Investors Warm to SaaS in Bleak VC Climate
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Venture capitalists invested $5.3 billion in privately held companies in the second quarter of 2009 -- the lowest amount invested since 1997 -- but several pre-IPO Software-as-a-Service (SaaS) companies are garnering these limited funds and quite a bit of buzz.
In fact, VCs invested more cash last quarter in health care startups than in technology firms for the first time in six quarters ($2.2 billion vs. $1.9 billion), according to the latest Dow Jones VentureSource report. The report highlights just how tightfisted these firms have become in these dreary economic times.
In their quest to find the next Salesforce.com (NYSE: CRM) or Omniture (NASDAQ: OMTR), which last week was acquired by Adobe for $1.8 billion, venture capitalists appear willing to kiss a lot of frogs to find their next cash king.
"The high go-to-market cost structure of an enterprise software company has made the enterprise software market a relatively uninteresting area for venture capitalists," Bruce Cleveland, a partner at Menlo Park, Calif.-based InterWest Partners, wrote on his VC firm's blog. "Software as a Service companies may be poised to change this as they aggressively seek funding from VC firms."
Workday, a Pleasanton, Calif.-based provider of on-demand payroll, human capital and financial management applications, received the second-largest cash infusion among privately held companies, pocketing $77 million from investors Greylock Partners and New Enterprise Associates.
Workday wasn't alone. Appfolio, an online provider of property management software, received $8 million funding last quarter while Apptio, which sells SaaS-based financial management software, and Zendesk, an on-demand provider of help desk system software, garnered $14 million and $6 million, respectively.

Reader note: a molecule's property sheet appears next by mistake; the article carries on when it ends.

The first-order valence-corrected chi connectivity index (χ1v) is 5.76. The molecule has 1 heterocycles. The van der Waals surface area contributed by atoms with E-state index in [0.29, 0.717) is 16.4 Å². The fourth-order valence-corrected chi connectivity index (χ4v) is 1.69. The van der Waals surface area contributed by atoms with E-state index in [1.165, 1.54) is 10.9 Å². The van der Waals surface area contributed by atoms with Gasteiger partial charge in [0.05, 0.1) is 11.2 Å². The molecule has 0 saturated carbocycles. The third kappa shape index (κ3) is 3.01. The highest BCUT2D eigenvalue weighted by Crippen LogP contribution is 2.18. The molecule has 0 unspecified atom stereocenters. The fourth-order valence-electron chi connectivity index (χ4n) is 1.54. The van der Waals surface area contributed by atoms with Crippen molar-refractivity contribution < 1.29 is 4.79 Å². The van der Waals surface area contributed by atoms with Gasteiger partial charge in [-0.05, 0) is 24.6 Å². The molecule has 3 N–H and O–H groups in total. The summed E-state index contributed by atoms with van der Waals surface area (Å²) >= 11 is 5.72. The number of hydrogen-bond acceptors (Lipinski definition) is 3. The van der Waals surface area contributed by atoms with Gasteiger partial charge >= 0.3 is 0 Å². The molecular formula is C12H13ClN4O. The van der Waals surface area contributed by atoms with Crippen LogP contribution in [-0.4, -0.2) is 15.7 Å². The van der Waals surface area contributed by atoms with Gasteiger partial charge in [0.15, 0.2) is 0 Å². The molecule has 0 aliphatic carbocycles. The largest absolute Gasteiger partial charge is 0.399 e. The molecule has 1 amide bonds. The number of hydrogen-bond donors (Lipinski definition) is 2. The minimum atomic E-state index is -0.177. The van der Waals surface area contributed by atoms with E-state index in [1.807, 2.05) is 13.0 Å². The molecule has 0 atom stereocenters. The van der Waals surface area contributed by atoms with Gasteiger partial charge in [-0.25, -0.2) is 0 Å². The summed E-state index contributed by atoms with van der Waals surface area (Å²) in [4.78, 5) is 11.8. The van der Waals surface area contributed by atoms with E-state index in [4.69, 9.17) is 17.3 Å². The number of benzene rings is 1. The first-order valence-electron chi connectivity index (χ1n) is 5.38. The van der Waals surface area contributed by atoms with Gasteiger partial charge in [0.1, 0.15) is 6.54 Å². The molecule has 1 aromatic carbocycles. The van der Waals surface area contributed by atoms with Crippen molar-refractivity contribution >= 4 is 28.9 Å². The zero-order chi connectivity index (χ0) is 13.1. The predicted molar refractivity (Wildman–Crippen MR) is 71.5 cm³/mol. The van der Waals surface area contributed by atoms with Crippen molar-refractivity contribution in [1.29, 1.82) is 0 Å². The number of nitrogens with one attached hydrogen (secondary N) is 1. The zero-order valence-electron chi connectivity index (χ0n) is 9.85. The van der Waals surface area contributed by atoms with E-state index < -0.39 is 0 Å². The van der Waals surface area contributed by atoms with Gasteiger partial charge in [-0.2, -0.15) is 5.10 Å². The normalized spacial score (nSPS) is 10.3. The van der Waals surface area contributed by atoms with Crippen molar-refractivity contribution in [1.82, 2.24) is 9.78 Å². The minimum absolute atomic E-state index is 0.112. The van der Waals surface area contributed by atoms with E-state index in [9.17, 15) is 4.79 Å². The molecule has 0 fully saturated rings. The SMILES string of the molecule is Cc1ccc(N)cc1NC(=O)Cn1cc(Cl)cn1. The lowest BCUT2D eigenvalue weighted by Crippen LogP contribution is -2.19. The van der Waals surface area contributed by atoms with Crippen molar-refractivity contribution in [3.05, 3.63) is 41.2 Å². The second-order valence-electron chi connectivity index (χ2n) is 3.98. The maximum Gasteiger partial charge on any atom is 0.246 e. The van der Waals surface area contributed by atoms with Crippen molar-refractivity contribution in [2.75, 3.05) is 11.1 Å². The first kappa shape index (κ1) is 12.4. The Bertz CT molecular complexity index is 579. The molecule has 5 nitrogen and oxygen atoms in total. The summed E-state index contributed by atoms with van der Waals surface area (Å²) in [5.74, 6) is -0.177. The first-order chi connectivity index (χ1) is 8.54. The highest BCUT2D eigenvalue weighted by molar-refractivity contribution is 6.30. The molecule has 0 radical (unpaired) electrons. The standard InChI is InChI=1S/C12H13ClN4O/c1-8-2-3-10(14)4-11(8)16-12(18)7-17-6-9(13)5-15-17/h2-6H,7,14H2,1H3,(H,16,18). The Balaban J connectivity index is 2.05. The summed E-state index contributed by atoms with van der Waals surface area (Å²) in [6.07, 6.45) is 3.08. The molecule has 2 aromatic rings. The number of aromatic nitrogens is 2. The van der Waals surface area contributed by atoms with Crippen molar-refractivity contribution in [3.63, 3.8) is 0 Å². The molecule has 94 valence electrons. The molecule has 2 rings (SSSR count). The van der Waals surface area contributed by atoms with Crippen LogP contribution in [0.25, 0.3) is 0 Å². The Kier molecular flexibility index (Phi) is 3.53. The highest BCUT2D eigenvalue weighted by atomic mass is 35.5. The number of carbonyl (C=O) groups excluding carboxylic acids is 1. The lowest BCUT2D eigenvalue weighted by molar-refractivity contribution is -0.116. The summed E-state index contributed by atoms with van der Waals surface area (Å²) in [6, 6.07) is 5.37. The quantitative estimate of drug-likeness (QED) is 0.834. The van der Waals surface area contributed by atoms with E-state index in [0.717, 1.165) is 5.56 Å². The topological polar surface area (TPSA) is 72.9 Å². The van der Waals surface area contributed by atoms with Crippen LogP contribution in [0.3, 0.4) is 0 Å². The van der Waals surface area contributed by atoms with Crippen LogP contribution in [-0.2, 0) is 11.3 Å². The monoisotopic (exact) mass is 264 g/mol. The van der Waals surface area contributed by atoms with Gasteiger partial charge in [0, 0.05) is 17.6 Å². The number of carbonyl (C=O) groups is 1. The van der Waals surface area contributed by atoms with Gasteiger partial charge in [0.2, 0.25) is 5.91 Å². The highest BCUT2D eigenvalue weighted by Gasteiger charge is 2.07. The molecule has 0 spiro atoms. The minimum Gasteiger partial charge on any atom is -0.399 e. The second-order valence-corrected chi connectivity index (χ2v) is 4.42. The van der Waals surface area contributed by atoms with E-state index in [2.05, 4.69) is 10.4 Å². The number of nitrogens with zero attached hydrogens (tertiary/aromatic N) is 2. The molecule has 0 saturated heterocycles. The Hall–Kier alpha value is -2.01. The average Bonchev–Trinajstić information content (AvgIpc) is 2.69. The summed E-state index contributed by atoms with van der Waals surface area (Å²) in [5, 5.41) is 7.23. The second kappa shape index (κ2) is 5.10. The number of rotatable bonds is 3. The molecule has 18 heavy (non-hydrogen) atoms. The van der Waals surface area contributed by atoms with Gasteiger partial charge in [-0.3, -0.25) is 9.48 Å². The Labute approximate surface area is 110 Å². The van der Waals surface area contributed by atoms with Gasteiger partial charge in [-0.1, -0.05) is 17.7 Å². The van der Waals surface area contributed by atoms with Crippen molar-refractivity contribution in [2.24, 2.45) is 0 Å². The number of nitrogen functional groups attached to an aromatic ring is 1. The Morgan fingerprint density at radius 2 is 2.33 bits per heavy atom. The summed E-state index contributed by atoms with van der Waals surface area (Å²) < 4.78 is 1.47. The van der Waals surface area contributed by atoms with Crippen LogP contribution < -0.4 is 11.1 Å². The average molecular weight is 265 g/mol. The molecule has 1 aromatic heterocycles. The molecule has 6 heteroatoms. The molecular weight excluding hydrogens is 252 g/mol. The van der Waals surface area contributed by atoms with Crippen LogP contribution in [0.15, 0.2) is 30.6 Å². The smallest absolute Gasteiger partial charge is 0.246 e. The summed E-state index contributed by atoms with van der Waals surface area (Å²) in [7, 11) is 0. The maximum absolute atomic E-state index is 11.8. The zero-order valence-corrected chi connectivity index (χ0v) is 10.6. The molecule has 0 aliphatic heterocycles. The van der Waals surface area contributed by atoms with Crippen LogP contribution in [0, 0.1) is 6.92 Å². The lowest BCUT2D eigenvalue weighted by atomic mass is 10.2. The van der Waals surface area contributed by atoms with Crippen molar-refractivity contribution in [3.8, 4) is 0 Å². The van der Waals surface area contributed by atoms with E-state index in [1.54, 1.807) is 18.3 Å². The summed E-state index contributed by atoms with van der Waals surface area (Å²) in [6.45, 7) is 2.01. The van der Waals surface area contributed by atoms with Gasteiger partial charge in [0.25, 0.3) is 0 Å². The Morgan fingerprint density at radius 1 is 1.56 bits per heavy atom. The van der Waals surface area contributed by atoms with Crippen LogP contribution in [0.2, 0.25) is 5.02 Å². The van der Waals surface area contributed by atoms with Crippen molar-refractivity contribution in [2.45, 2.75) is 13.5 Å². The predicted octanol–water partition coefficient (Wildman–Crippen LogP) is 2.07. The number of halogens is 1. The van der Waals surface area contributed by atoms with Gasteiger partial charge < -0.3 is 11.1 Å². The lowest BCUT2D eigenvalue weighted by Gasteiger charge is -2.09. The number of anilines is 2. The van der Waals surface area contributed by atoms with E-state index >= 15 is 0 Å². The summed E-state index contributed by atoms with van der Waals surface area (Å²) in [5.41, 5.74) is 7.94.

OpSource, which develops SaaS and Web-based apps for on-demand companies, got another $4 million in cash.
And just this week Marketo, a San Mateo, Calif.-based provider on-demand marketing automation applications, announced the close of Series C financing (value undisclosed) and bolstered its creditability by adding Citrix Systems CMO Wes Wasson to its board of directors.
None of this comes as a surprise to those tracking the increasingly selective VC market, which saw venture capitalists spend almost $3 billion more on new companies ($8.3 billion) in the year-ago quarter than they did this time around.
"As the venture capital industry's rebound gains traction, we're seeing a new landscape emerging," said Jessica Canning, director of global research for Dow Jones VentureSource. "Investments in cloud computing, software-as-a-service, on-demand and smartphone technologies have been growing in size and number since Q2 2009 and we suspect that this is only the beginning as IT undergoes a seismic shift in computing."
Through the first half of 2009, VCs invested a total of $9.27 billion in startups, with information technology companies collecting $3.61 billion. Last year, VCs spent a total of $30.5 billion and IT companies received $12.3 billion of that total.